In the apartment, soldiers discovered a sawn off shotgun and over 400 rounds of ammunition. The Glen Geen hid more weapons and ammunition: a Thompson machine gun, two shotguns, a Webley revolver and a variety of ammunition magazines.

The War Diary also lists the following items among the IRA’s hidden armoury: over 800 rounds of assorted ammunition, three feet of Cordtex (a detonating cord) and a ‘stornaphone’ (slightly misspelt).

So, what was a stornophone doing in an IRA arms dump?

At this point in the Troubles, the stornophone was becoming the radio of choice for all sections of the North’s security apparatus; soldiers guarding the ‘Ulster ’71 Festival’, called to mark the 50th birthday of the Northern Ireland state in 1971 had been issued with the radio, it had been used by troops in Derry on Bloody Sunday in January 1972, as was acknowledged in the Saville report, and there are multiple photographs available of troops with the radio during 1972. It was small and light, a vast improvement on the heavy, shoulder-borne radio carried by troops in the very early days of the Troubles and it was ideal for intelligence work, being small, simple to operate, easy to hide and effective. There is even one photo on the Gloucester’s own regimental website of a soldier using the radio in Divis Flats.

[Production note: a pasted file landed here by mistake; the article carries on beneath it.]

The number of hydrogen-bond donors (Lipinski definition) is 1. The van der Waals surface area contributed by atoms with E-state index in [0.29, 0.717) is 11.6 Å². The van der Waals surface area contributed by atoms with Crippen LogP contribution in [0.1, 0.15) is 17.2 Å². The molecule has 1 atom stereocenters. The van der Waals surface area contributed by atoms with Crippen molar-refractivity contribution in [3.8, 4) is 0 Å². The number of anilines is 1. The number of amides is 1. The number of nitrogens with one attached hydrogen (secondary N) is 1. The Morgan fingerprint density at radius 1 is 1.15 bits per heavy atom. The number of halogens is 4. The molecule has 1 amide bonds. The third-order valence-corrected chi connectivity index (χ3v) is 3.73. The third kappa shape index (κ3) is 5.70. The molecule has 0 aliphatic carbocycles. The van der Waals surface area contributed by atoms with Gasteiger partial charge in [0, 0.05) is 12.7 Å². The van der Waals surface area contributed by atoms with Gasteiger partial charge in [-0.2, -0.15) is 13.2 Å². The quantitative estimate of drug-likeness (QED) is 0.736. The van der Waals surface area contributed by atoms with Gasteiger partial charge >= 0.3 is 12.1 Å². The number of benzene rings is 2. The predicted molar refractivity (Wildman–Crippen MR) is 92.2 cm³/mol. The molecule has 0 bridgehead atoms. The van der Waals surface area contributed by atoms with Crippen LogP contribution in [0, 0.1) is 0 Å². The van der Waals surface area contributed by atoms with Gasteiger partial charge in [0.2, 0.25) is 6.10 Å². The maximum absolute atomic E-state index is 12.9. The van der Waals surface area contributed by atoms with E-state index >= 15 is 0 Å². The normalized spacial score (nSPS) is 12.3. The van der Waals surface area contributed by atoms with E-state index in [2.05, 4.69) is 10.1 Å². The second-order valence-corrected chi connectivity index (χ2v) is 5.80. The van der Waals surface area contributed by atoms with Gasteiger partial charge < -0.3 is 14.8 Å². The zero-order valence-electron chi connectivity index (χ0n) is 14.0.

So, how did a Stornophone make its way into an IRA arms dump in Divis Flats? It is, of course, possible that one of the radios was acquired by the IRA in the same way it came by most of its war equipment, via arms dealers or foreign sympathisers, or perhaps a clumsy soldier dropped his and it made its way eventually to the IRA. But it is also just as possible that the Stornophone discovered in the Glen Geen bar was the same radio Brendan Hughes claimed was found by the IRA in Jean McConville’s flat.